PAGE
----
In my pretend life, the one where I write for a living, plan dinner parties with hand-written menus and cloth napkins, eat peaches by the bushel and have never heard of the common core standards, I found myself in Tuscany this past weekend. While suspended in real life in my new striped hammock, I spent hours imagining myself in a terraced farmhouse with white-washed walls and windows wide open to the wasps, butterflies and wafts of lemon trees. I was so moved by the descriptions of the long lunches followed by siestas, that I declared to Dan that next summer will be a summer of Tuscany (which Dan quickly deemed ‘Under the Madi-sun’) as I reclined awkwardly in my hammock trying to eat/drink my inspired lunch: hunk of blue cheese, end of bread, garden tomato drizzled with olive oil and poor-woman’s sangria (red wine, flat Pelligrino, squeeze of lemon, ice).
It may not be Tuscany, but I did get to go with my family to our cottage in Iowa in late August. And while it wasn’t perfect- there was my mom’s cracked wrist and the loud air conditioner on the ugly house next door where there used to be wild flowers (picked for bouquets placed in tin can vases)- it was just quite. There is simply something about the corner of Iowa where we spent our summers growing up. The air is softer and the light glows more golden than anywhere else I’ve been before dusk. A light gust will make you hold your breath and remember an evening squeezed between your grandparents on a bench swing at a nearby county park.
Nostalgia surrounds you.
The wooden roller coaster, the nutty bar stand, crickets, the sheep. An empty lot where the Fun House used to be. A stone bench that bakes all day in the sun. The roll-up cupboard hiding the green glass jar used for Country Time lemonade.
We cooked in the yellow kitchen, a meal my mom remembered from The New England Butt’ry Shelf Almanac. It’s the perfect meal for a late summer harvest. I’m almost sure they would serve it in Tuscany, but I bet it tastes even better in Iowa.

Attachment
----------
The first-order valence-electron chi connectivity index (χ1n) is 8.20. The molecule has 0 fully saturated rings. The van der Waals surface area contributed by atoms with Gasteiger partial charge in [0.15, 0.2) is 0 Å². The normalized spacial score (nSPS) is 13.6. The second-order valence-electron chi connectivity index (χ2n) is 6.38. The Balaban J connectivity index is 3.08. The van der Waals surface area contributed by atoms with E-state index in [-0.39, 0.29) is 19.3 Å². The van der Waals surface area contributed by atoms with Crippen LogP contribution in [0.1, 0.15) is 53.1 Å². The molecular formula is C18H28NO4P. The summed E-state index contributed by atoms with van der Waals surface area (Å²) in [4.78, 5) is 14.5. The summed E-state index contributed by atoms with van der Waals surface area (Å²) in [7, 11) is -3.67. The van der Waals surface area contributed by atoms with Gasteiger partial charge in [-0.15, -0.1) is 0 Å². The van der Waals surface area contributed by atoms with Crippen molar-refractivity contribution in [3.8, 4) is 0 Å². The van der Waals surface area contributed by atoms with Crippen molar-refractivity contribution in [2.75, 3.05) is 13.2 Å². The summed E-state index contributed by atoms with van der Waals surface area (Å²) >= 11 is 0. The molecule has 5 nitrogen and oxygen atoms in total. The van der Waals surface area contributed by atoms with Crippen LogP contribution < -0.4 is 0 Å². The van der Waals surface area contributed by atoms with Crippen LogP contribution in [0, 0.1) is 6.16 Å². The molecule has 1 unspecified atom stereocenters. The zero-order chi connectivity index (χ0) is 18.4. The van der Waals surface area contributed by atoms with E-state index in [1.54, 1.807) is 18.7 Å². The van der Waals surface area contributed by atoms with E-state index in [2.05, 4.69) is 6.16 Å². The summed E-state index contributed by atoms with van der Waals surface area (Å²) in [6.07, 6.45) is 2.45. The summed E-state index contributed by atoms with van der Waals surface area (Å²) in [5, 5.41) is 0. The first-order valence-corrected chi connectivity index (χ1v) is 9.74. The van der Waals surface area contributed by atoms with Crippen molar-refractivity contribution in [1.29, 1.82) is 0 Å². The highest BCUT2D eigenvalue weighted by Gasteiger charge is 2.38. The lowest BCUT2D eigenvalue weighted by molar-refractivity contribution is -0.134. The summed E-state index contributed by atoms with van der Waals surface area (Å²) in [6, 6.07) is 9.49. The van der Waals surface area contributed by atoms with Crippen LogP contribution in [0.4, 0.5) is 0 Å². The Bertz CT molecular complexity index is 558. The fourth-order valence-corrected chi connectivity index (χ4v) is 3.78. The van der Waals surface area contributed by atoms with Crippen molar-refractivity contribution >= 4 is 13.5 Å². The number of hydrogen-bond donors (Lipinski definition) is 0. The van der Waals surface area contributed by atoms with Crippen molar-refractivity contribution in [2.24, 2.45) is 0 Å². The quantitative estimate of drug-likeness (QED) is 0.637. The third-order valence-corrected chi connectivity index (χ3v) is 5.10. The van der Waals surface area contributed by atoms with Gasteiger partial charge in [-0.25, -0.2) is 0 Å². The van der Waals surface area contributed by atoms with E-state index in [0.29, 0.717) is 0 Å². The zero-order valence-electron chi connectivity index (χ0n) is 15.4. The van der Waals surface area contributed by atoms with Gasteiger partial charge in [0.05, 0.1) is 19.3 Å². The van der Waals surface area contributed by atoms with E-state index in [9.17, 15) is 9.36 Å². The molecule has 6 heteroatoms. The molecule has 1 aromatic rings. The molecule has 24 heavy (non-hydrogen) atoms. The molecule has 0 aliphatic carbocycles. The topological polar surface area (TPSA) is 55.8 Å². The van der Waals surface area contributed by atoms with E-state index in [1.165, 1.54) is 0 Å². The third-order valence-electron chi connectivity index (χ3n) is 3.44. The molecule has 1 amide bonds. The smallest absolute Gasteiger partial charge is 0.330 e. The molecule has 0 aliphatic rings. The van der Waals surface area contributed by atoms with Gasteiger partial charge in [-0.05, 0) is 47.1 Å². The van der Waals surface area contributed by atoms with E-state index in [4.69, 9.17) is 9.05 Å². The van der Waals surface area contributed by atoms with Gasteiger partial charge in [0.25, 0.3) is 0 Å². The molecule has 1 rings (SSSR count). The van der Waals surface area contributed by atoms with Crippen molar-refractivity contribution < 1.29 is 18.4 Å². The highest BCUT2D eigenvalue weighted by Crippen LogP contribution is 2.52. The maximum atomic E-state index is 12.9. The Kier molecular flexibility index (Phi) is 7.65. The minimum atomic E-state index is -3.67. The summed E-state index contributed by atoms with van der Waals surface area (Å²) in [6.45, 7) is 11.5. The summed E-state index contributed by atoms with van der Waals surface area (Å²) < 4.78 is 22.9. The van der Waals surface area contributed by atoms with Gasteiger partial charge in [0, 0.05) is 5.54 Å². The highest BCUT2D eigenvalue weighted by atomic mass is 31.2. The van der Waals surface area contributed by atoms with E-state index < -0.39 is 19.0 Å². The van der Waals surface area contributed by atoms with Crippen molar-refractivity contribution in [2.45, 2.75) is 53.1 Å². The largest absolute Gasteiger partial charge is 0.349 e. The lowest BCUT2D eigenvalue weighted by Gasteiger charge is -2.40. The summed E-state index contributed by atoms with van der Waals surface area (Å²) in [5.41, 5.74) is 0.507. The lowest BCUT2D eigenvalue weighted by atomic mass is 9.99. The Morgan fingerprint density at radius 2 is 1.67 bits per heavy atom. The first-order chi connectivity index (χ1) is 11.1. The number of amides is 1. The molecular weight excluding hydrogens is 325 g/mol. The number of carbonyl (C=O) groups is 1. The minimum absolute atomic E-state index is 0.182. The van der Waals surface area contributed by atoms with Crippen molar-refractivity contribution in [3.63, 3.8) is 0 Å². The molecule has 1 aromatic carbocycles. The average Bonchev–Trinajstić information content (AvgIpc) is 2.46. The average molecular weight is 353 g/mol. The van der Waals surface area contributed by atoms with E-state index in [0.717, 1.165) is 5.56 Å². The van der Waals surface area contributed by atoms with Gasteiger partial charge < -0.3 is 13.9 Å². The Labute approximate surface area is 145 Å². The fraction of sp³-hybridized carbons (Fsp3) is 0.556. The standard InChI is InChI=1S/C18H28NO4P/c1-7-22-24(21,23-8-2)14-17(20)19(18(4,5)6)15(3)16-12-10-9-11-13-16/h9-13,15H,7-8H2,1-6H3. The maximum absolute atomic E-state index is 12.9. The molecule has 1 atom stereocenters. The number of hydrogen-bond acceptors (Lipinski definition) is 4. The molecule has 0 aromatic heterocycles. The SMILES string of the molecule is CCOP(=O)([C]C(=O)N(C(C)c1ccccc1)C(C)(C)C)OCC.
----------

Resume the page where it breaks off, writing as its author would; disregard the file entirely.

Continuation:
Casserole of Summer Squash
From The New England Butt’ry Shelf Almanac
About 2 lbs. of summer squash, washed and cut into cubes or small slices
1 white onion, peeled and chopped
3 large (or 5 or 6 medium) tomatoes, quartered
2 tsp. fresh-ground pepper
1 Tbs. salt
2 Tbs. sugar
1 tsp. dry mustard
1 Tbs. dried oregano*
1 cup breadcrumbs or cracker crumbs
1 cup grated Vermont cheese
4 Tbs. butter
Preheat over to 350 degrees. Parboil squash for 5 minutes, then drain. Put olive oil in 3-quart baking dish or casserole. Put in squash, onions and tomatoes. Mix together the salt, pepper, sugar, mustard, herbs, breadcrumbs, and one-half the grated cheese. Spread mixture over top of the vegetables. Dot with the butter. Cover the casserole and bake for 50 minutes. Remove cover, scatter the other half of the grated cheese over the top, and return uncovered to the oven until cheese is melted and browned. Serves 12.
*At this point I should tell you that we revised the recipe- we added cubed eggplant and used an old baguette for the bread (ripped into bite-sized pieces). We used fresh herbs and a variety of cheeses, none of them from Vermont. It was delicious.
Two nights ago my mom gave me an extra copy of The New England Butt’ry Shelf Almanac. When she opened it she found a poem copied by my grandma on the inside cover with the note, “I love this poem!”
Portrait by a Neighbor by Edna St Vincent Millay
Before she has her floor swept, or her dishes done,
Any day you’ll find her
A sunning in the sun!
It’s long after midnight
Her keys in the lock
And you never see her chimney smoke till past 10 o’clock
She digs in her garden
with a shovel and a spoon.
She weeds her lazy lettuce
By the light of the moon
She walks up the walk like a woman in a dream,
She forgets she borrowed butter and pays you back in cream!
Her lawn looks like a meadow and if she mows the place
She leaves the clover standing and the Queen Annes lace!
It’s no wonder I daydream of words all day.